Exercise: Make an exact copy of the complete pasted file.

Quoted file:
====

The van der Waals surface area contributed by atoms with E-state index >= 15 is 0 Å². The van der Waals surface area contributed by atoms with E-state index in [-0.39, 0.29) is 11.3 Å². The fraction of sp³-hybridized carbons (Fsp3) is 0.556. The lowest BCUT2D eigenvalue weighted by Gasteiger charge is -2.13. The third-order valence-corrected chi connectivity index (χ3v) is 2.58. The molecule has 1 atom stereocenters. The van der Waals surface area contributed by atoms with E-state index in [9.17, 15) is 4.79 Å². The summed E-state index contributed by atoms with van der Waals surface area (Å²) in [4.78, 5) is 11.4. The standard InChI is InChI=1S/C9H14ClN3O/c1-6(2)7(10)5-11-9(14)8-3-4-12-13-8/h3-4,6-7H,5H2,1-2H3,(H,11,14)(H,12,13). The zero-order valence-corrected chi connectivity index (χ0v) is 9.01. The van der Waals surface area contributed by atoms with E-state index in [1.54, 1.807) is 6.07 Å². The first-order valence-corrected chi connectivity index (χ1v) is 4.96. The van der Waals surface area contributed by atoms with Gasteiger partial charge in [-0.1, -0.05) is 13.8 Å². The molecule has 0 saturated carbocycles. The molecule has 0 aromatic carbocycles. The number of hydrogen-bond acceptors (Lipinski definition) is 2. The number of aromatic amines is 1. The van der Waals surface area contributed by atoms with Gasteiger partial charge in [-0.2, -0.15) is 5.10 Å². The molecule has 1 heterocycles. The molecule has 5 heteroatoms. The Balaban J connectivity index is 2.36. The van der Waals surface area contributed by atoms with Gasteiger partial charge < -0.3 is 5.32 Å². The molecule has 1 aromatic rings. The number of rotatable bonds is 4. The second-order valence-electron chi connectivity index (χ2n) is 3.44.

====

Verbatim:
The van der Waals surface area contributed by atoms with E-state index >= 15 is 0 Å². The van der Waals surface area contributed by atoms with E-state index in [-0.39, 0.29) is 11.3 Å². The fraction of sp³-hybridized carbons (Fsp3) is 0.556. The lowest BCUT2D eigenvalue weighted by Gasteiger charge is -2.13. The third-order valence-corrected chi connectivity index (χ3v) is 2.58. The molecule has 1 atom stereocenters. The van der Waals surface area contributed by atoms with E-state index in [9.17, 15) is 4.79 Å². The summed E-state index contributed by atoms with van der Waals surface area (Å²) in [4.78, 5) is 11.4. The standard InChI is InChI=1S/C9H14ClN3O/c1-6(2)7(10)5-11-9(14)8-3-4-12-13-8/h3-4,6-7H,5H2,1-2H3,(H,11,14)(H,12,13). The zero-order valence-corrected chi connectivity index (χ0v) is 9.01. The van der Waals surface area contributed by atoms with E-state index in [1.54, 1.807) is 6.07 Å². The first-order valence-corrected chi connectivity index (χ1v) is 4.96. The van der Waals surface area contributed by atoms with Gasteiger partial charge in [-0.1, -0.05) is 13.8 Å². The molecule has 0 saturated carbocycles. The molecule has 0 aromatic carbocycles. The number of hydrogen-bond acceptors (Lipinski definition) is 2. The number of aromatic amines is 1. The van der Waals surface area contributed by atoms with Gasteiger partial charge in [-0.2, -0.15) is 5.10 Å². The molecule has 1 heterocycles. The molecule has 5 heteroatoms. The Balaban J connectivity index is 2.36. The van der Waals surface area contributed by atoms with Gasteiger partial charge < -0.3 is 5.32 Å². The molecule has 1 aromatic rings. The number of rotatable bonds is 4. The second-order valence-electron chi connectivity index (χ2n) is 3.44.